Kate Moss by Bettina Rheims, 1989

Egon Schiele, Girl with black hair, 1910

Schiele’s models were often girls from the streets, pretty prepubescent street urchins hungry for attention and amusement. He was young and poor and probably couldn’t even afford a proper model, and why would he when these little things were around, looked and behaved unpretentiously and were a good thing to draw. In his book about Egon Schiele, F. Whitford wrote: “Physically immature, thin, wide-eyed, full-mouthed, innocent and lascivious at the same time, these Lolitas from the proletarian districts of Vienna arouse the kind of thoughts best not admitted before a judge and jury.” The same words could be used to described the teenage Kate Moss; thin, wide-eyed, with full lips and gorgeous high cheek bones, on the pictures taken by Corinne Day for The Face magazine in 1990 she looks innocent and vulnerable, a bit shy, hiding herself behind a straw hat. In 1990 this working class nymphet from Croydon, a drab suburb of London, had already left school, and despite being a rich and famous model today, back then the prospects were bleak and she was in a similar position as the street urchins who posed for Schiele. Her beauty wasn’t yet recognised, but she did attract the attention of some designers very early on such as John Galliano who chose her for his spring/summer collection 1990 and saw her as his “Lolita”; the half-child and half-woman appeal made her stand out.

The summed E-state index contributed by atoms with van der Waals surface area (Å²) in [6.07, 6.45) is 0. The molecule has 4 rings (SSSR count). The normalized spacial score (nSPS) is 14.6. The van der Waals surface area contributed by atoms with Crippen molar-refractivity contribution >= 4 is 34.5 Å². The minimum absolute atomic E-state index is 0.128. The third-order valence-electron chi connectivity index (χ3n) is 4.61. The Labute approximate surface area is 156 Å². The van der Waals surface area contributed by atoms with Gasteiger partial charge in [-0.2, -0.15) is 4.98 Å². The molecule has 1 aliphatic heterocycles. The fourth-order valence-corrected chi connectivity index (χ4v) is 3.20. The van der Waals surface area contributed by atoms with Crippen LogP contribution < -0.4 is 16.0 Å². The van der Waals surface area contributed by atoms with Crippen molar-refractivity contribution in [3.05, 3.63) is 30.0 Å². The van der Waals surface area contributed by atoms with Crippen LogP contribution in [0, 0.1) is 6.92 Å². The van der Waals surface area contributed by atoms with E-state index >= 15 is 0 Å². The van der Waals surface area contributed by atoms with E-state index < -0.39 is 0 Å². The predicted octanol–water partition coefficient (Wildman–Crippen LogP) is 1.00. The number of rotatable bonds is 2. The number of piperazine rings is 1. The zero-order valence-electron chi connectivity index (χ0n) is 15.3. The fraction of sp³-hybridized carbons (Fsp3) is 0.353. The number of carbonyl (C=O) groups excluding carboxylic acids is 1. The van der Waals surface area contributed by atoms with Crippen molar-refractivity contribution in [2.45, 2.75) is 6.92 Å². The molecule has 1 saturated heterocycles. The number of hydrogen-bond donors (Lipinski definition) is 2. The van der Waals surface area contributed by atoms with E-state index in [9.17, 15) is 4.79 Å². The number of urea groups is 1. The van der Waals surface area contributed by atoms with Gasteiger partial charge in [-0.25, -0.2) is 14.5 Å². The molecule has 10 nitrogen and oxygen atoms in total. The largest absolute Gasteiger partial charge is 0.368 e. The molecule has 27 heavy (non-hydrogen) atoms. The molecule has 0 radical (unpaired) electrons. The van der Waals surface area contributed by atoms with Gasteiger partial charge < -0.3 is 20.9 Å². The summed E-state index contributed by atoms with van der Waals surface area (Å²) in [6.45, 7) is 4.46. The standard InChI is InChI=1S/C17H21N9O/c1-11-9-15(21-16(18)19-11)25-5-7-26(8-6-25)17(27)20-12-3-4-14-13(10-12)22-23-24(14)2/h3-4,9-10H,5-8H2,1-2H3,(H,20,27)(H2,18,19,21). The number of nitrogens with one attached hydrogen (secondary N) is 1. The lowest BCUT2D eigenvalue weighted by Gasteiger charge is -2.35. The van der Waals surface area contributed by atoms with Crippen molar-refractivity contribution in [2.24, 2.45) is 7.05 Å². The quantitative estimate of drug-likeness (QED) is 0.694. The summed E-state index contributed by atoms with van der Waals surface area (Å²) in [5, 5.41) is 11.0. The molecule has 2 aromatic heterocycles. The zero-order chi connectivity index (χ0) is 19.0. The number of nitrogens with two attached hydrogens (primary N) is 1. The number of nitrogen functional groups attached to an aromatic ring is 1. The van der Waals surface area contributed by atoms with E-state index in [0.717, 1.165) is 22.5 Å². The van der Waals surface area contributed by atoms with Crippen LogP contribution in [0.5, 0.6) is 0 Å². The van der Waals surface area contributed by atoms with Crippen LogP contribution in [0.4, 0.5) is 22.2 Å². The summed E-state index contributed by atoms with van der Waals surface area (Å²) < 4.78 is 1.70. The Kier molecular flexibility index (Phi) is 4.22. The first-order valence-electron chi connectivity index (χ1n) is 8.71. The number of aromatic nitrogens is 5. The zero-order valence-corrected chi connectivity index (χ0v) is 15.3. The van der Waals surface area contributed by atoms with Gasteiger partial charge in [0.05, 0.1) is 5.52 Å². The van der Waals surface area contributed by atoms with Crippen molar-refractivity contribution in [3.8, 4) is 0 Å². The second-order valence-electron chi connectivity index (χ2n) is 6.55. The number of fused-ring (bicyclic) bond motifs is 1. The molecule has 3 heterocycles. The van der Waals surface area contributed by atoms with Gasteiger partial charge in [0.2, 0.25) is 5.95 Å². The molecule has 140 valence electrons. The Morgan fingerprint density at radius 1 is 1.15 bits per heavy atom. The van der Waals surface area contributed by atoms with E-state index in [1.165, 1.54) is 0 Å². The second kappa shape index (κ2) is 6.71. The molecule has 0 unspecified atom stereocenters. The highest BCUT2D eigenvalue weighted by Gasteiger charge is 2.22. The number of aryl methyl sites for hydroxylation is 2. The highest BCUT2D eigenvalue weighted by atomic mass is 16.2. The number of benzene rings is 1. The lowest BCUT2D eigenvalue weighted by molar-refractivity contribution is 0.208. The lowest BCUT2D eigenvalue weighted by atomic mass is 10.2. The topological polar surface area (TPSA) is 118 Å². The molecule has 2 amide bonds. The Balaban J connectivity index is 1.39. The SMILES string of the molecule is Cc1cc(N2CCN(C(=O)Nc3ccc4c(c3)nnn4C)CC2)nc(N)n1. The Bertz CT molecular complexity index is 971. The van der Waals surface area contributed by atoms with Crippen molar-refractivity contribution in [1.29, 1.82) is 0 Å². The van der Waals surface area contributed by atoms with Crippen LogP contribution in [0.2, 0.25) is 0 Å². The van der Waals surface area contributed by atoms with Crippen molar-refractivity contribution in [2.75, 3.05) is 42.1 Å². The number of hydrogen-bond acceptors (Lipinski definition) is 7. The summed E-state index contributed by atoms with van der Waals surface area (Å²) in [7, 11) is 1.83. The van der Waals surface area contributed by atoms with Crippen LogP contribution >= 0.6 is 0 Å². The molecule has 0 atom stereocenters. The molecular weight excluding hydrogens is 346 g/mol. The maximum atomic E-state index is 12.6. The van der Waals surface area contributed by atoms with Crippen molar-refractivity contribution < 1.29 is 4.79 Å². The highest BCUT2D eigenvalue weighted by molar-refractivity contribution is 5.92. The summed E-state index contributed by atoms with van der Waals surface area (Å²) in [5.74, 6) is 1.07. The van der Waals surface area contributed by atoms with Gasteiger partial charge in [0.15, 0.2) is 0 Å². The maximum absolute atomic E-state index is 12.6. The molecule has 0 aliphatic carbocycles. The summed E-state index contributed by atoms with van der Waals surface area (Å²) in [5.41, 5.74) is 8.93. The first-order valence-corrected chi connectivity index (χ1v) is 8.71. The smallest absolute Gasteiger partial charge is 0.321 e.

Kate Moss for Calvin Klein

Kate Moss by Corinne Day, 1993

Egon Schiele, Sitting girl with ponytail (Sitzendes Mädchen mit Pferdeschwanz), 1910